Should You Pay The Cost To Remove A Tree?
The good news is that in certain cases, you may not be obliged to pay the cost to remove that tree. Find out why.
Cost to remove a tree
Before we start haggling about who pays what, let’s look at the cost to remove a tree these days.
Depending on size and condition, having a tree cut down will average somewhere between $400 and $2,000.
By contrast, the cost to haul away a fallen tree is substantially lower, averaging $75-$150.
Why the difference? In the case of a fallen tree, there is much less work – and less danger – involved. However, if you want to have the stump removed, that will run to an additional $150 or so.
Know when tree removal is necessary
That lovely tree you enjoy so much can turn into a hazard if it:
- becomes diseased or pest-infested
- is damaged by a storm or collision
- grows roots that threaten underground utility lines and piping
- hangs over your roof or power lines
Who pays the cost to remove a tree?
When the problematic tree stands close to your property line, a question (or maybe an argument) comes up. Who is responsible for paying to have it removed -- you or your neighbor?
Generally, the tree is considered as belonging to the homeowner on whose property the trunk is located. If the tree is judged hazardous and must be chopped down, that homeowner should pay for removal.
Is the dangerous tree on your neighbor’s side of the fence? Start by politely requesting (in writing, just in case you need a paper trail later)) that they take care of it.
If there’s no response, contact your municipality -- or local utility company when the tree is encroaching on their lines or pipes. These official bodies may order your neighbor to pay the cost of tree removal; alternatively, they may remove it themselves.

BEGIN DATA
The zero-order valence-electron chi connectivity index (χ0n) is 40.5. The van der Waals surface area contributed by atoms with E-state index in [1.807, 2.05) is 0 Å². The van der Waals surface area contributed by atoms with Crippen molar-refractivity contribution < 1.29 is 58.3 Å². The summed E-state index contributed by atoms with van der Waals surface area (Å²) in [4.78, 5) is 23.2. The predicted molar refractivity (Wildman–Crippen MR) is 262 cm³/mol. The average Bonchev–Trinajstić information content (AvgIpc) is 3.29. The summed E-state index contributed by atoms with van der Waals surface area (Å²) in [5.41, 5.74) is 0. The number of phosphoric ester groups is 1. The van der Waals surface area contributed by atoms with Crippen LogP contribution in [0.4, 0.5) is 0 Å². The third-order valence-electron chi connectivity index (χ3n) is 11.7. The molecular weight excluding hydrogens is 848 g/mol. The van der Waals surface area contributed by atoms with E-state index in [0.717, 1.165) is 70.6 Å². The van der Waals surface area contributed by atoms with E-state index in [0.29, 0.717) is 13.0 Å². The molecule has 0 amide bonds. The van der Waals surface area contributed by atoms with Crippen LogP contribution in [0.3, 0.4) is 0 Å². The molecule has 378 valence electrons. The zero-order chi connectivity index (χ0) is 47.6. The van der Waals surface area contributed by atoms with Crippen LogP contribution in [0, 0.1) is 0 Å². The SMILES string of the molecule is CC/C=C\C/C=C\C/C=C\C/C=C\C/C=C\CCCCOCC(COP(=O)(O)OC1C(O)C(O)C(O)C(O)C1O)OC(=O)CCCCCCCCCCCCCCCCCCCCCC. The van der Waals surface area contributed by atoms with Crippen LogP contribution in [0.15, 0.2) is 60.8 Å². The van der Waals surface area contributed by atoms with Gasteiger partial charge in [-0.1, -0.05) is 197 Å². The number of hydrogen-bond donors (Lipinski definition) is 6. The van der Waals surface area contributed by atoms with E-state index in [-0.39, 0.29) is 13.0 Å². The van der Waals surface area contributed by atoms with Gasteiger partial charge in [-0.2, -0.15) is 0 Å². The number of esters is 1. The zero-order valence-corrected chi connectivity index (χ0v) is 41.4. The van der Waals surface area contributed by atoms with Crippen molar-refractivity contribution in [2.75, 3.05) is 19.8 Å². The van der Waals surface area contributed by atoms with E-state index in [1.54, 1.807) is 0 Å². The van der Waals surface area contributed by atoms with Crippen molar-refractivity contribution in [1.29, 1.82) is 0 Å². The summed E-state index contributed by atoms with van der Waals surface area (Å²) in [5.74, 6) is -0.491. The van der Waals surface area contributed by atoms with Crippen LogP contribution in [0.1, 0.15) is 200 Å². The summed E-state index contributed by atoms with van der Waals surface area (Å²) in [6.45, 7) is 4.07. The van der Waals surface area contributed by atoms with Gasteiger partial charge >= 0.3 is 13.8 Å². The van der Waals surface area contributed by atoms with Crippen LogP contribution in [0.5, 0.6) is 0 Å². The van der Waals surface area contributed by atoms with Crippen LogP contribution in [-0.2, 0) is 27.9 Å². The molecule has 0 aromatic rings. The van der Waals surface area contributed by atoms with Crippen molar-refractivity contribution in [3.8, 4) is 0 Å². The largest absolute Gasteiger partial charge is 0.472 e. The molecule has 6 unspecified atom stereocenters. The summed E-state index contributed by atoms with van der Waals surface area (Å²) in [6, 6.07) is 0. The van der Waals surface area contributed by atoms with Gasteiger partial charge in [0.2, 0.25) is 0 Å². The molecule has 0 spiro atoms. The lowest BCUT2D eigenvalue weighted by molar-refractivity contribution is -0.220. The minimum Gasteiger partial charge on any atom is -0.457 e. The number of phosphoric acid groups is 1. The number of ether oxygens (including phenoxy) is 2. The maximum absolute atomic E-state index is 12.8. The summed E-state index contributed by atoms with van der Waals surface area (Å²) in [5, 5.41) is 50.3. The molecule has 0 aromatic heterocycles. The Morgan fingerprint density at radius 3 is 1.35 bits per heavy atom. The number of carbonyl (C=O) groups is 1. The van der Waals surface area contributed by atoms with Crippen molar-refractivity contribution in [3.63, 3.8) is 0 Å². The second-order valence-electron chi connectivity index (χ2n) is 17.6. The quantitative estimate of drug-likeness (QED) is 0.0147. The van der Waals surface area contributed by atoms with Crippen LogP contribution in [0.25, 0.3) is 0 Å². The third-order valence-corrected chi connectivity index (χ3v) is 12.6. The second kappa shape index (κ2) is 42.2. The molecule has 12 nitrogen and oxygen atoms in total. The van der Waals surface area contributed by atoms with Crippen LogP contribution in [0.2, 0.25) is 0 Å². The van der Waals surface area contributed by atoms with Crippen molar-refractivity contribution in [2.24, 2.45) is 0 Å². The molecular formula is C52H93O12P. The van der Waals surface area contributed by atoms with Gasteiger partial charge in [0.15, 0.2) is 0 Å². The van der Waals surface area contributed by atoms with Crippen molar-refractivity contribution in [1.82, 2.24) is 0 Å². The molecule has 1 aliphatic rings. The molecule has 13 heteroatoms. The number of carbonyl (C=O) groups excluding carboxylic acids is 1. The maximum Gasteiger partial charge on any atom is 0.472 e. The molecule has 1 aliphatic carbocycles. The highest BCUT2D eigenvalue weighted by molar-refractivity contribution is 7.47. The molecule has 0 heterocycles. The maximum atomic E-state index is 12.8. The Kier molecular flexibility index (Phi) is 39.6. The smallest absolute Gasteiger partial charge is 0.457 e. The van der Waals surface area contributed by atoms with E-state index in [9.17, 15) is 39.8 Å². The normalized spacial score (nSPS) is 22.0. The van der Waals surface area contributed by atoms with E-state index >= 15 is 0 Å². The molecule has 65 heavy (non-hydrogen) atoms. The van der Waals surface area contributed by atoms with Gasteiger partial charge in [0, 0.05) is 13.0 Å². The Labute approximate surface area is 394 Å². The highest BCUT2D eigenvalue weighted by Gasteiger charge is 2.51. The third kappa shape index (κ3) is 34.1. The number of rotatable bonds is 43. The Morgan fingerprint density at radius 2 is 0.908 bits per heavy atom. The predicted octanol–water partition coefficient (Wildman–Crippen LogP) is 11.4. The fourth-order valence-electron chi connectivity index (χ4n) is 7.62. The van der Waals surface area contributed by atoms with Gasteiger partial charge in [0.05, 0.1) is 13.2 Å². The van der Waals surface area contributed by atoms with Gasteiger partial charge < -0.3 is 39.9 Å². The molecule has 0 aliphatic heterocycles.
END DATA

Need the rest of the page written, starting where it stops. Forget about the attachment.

When the tree is on the other foot (so to speak), meaning your side of the property line, you know what to do. Start searching for "an arborist near me"... and call a professional promptly.
Can you get free tree removal?
The thought of getting rid of your no-longer-wanted tree for free is tempting, but there are 3 definite downsides, namely:
- Amateur tree removal tends to be dangerous, not to mention messy. There’s a reason why guys (or gals) with chainsaws feature in so many horror films. An inexperienced, uninsured arborist-wannabe can do a huge amount of harm. Besides, they likely don’t own the necessary specialized equipment – a crane, rigging sling, etc, etc.
- Rotten trees make lousy firewood. Even for someone who knows their way around a. chainsaw, your tree is useless if it happens to be rotten. What's more, many cities are banning wood-burning fireplaces these days.
- Logging companies don't want to bother with single trees. Never mind all the online advice blithely telling you to just contact a logging company. Commercial loggers won't find it worthwhile to haul their equipment over to your place to harvest just one tree.
Will your insurance pay to remove your tree?
Read your homeowners insurance policy carefully before having that tree cut down. Usually, you will not be covered for costs associated with normal property maintenance, whether it’s routine care like. cleaning your gutters or a one-off expense such as the cost to remove a tree that is diseased or damaged.
Even worse, should you neglect said maintenance, your insurer could well refuse to pay any future claims which result from your neglect. (Ouch!)
However, if a formerly healthy tree falls due to a storm or similar disaster, the insurance company may reimburse you for damage to your home – minus the deductible, of course.
DISCLAIMER: This article was written for general informational purposes only and should not be construed as legal advice.
Laura Firszt writes for networx.com.
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